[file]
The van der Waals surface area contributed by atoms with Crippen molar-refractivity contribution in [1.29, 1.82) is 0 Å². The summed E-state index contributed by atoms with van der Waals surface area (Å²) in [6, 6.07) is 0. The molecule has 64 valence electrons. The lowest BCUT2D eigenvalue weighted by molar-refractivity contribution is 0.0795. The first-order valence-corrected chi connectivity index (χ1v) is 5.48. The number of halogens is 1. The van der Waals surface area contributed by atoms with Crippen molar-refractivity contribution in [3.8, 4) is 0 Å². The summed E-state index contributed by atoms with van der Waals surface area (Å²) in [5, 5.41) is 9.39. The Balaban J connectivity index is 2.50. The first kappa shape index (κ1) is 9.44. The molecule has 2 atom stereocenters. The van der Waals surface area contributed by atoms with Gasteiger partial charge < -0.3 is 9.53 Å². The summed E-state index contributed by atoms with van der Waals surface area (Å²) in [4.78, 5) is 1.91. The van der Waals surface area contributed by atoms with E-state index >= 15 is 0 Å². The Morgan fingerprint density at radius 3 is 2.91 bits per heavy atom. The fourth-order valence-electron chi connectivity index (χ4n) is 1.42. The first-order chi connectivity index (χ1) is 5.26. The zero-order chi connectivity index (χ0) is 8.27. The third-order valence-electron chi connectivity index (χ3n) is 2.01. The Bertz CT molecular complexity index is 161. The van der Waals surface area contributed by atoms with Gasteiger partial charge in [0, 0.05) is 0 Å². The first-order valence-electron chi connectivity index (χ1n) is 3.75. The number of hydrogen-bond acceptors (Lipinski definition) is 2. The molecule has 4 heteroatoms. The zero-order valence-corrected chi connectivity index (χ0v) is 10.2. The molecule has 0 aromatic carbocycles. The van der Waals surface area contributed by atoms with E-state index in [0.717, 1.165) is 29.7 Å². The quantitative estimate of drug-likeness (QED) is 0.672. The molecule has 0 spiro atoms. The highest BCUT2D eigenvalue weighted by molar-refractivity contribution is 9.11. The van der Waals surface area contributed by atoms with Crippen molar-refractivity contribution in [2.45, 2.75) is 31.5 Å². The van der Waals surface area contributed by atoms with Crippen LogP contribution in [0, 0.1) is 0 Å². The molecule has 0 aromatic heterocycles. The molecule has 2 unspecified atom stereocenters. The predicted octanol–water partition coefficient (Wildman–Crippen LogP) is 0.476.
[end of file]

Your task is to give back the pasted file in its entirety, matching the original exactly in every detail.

The van der Waals surface area contributed by atoms with Crippen molar-refractivity contribution in [1.29, 1.82) is 0 Å². The summed E-state index contributed by atoms with van der Waals surface area (Å²) in [6, 6.07) is 0. The molecule has 64 valence electrons. The lowest BCUT2D eigenvalue weighted by molar-refractivity contribution is 0.0795. The first-order valence-corrected chi connectivity index (χ1v) is 5.48. The number of halogens is 1. The van der Waals surface area contributed by atoms with Crippen molar-refractivity contribution in [3.8, 4) is 0 Å². The summed E-state index contributed by atoms with van der Waals surface area (Å²) in [5, 5.41) is 9.39. The Balaban J connectivity index is 2.50. The first kappa shape index (κ1) is 9.44. The molecule has 2 atom stereocenters. The van der Waals surface area contributed by atoms with Gasteiger partial charge < -0.3 is 9.53 Å². The summed E-state index contributed by atoms with van der Waals surface area (Å²) in [4.78, 5) is 1.91. The van der Waals surface area contributed by atoms with E-state index >= 15 is 0 Å². The Morgan fingerprint density at radius 3 is 2.91 bits per heavy atom. The fourth-order valence-electron chi connectivity index (χ4n) is 1.42. The first-order chi connectivity index (χ1) is 5.26. The zero-order chi connectivity index (χ0) is 8.27. The third-order valence-electron chi connectivity index (χ3n) is 2.01. The Bertz CT molecular complexity index is 161. The van der Waals surface area contributed by atoms with Gasteiger partial charge in [0, 0.05) is 0 Å². The first-order valence-electron chi connectivity index (χ1n) is 3.75. The number of hydrogen-bond acceptors (Lipinski definition) is 2. The molecule has 4 heteroatoms. The zero-order valence-corrected chi connectivity index (χ0v) is 10.2. The molecule has 0 aromatic carbocycles. The van der Waals surface area contributed by atoms with E-state index in [0.717, 1.165) is 29.7 Å². The quantitative estimate of drug-likeness (QED) is 0.672. The molecule has 0 spiro atoms. The highest BCUT2D eigenvalue weighted by molar-refractivity contribution is 9.11. The van der Waals surface area contributed by atoms with Crippen molar-refractivity contribution in [2.45, 2.75) is 31.5 Å². The van der Waals surface area contributed by atoms with Crippen LogP contribution in [0, 0.1) is 0 Å². The molecule has 0 aromatic heterocycles. The molecule has 2 unspecified atom stereocenters. The predicted octanol–water partition coefficient (Wildman–Crippen LogP) is 0.476.